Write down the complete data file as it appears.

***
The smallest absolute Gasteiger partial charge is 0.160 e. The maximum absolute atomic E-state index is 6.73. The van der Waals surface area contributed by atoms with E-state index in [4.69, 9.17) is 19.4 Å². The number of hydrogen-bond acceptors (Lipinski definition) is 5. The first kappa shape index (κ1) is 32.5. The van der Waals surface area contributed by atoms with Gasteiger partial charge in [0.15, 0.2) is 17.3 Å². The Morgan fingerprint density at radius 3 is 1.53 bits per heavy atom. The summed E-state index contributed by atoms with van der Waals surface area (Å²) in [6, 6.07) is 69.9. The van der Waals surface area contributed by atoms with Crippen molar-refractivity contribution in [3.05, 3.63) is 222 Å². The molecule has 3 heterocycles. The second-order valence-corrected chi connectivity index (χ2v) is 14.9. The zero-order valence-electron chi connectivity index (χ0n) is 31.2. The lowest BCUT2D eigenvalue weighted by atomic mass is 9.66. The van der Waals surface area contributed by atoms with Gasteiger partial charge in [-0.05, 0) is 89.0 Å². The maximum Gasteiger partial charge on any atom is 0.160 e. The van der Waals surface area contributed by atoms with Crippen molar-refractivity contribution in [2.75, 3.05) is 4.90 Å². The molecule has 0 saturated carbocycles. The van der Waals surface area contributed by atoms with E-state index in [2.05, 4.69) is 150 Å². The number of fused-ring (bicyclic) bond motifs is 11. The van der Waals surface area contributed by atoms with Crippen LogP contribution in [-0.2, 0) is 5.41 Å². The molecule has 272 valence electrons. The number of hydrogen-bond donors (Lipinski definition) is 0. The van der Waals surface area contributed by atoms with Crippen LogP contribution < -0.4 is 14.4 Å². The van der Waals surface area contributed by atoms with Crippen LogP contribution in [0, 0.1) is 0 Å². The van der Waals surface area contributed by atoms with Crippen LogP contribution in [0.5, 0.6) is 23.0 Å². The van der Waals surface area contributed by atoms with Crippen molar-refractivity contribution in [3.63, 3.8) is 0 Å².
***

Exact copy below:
The smallest absolute Gasteiger partial charge is 0.160 e. The maximum absolute atomic E-state index is 6.73. The van der Waals surface area contributed by atoms with E-state index in [4.69, 9.17) is 19.4 Å². The number of hydrogen-bond acceptors (Lipinski definition) is 5. The first kappa shape index (κ1) is 32.5. The van der Waals surface area contributed by atoms with Gasteiger partial charge in [0.15, 0.2) is 17.3 Å². The Morgan fingerprint density at radius 3 is 1.53 bits per heavy atom. The summed E-state index contributed by atoms with van der Waals surface area (Å²) in [6, 6.07) is 69.9. The van der Waals surface area contributed by atoms with Crippen molar-refractivity contribution in [3.05, 3.63) is 222 Å². The molecule has 3 heterocycles. The second-order valence-corrected chi connectivity index (χ2v) is 14.9. The zero-order valence-electron chi connectivity index (χ0n) is 31.2. The lowest BCUT2D eigenvalue weighted by atomic mass is 9.66. The van der Waals surface area contributed by atoms with Gasteiger partial charge in [-0.05, 0) is 89.0 Å². The maximum Gasteiger partial charge on any atom is 0.160 e. The van der Waals surface area contributed by atoms with Crippen molar-refractivity contribution in [2.75, 3.05) is 4.90 Å². The molecule has 0 saturated carbocycles. The van der Waals surface area contributed by atoms with E-state index in [2.05, 4.69) is 150 Å². The number of fused-ring (bicyclic) bond motifs is 11. The van der Waals surface area contributed by atoms with Crippen LogP contribution in [-0.2, 0) is 5.41 Å². The molecule has 272 valence electrons. The number of hydrogen-bond donors (Lipinski definition) is 0. The van der Waals surface area contributed by atoms with Crippen LogP contribution < -0.4 is 14.4 Å². The van der Waals surface area contributed by atoms with Crippen LogP contribution in [0, 0.1) is 0 Å². The van der Waals surface area contributed by atoms with Crippen LogP contribution in [0.5, 0.6) is 23.0 Å². The van der Waals surface area contributed by atoms with Crippen molar-refractivity contribution in [3.63, 3.8) is 0 Å².